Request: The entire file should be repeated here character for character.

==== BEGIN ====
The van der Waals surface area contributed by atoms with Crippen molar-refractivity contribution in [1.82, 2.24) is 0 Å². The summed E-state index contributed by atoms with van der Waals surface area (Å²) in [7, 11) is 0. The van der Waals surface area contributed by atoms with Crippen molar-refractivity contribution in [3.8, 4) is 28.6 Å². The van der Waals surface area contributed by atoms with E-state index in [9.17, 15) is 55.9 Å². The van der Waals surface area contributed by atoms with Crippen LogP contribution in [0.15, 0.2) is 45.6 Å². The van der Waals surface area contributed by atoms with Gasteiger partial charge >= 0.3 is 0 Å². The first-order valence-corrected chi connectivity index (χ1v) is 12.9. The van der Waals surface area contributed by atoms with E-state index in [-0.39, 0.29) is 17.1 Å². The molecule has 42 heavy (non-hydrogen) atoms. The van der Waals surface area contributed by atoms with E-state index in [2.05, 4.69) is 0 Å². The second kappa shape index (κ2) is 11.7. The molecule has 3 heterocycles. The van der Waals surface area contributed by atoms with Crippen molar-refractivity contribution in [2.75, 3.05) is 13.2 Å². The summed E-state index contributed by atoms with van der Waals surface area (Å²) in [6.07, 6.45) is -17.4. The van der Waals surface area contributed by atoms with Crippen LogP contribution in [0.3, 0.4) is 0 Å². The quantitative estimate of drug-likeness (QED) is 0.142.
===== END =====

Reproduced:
The van der Waals surface area contributed by atoms with Crippen molar-refractivity contribution in [1.82, 2.24) is 0 Å². The summed E-state index contributed by atoms with van der Waals surface area (Å²) in [7, 11) is 0. The van der Waals surface area contributed by atoms with Crippen molar-refractivity contribution in [3.8, 4) is 28.6 Å². The van der Waals surface area contributed by atoms with E-state index in [9.17, 15) is 55.9 Å². The van der Waals surface area contributed by atoms with Crippen LogP contribution in [0.15, 0.2) is 45.6 Å². The van der Waals surface area contributed by atoms with Gasteiger partial charge >= 0.3 is 0 Å². The first-order valence-corrected chi connectivity index (χ1v) is 12.9. The van der Waals surface area contributed by atoms with E-state index in [-0.39, 0.29) is 17.1 Å². The molecule has 42 heavy (non-hydrogen) atoms. The van der Waals surface area contributed by atoms with E-state index in [2.05, 4.69) is 0 Å². The second kappa shape index (κ2) is 11.7. The molecule has 3 heterocycles. The van der Waals surface area contributed by atoms with Crippen molar-refractivity contribution in [2.75, 3.05) is 13.2 Å². The summed E-state index contributed by atoms with van der Waals surface area (Å²) in [6.07, 6.45) is -17.4. The van der Waals surface area contributed by atoms with Crippen LogP contribution in [0.3, 0.4) is 0 Å². The quantitative estimate of drug-likeness (QED) is 0.142.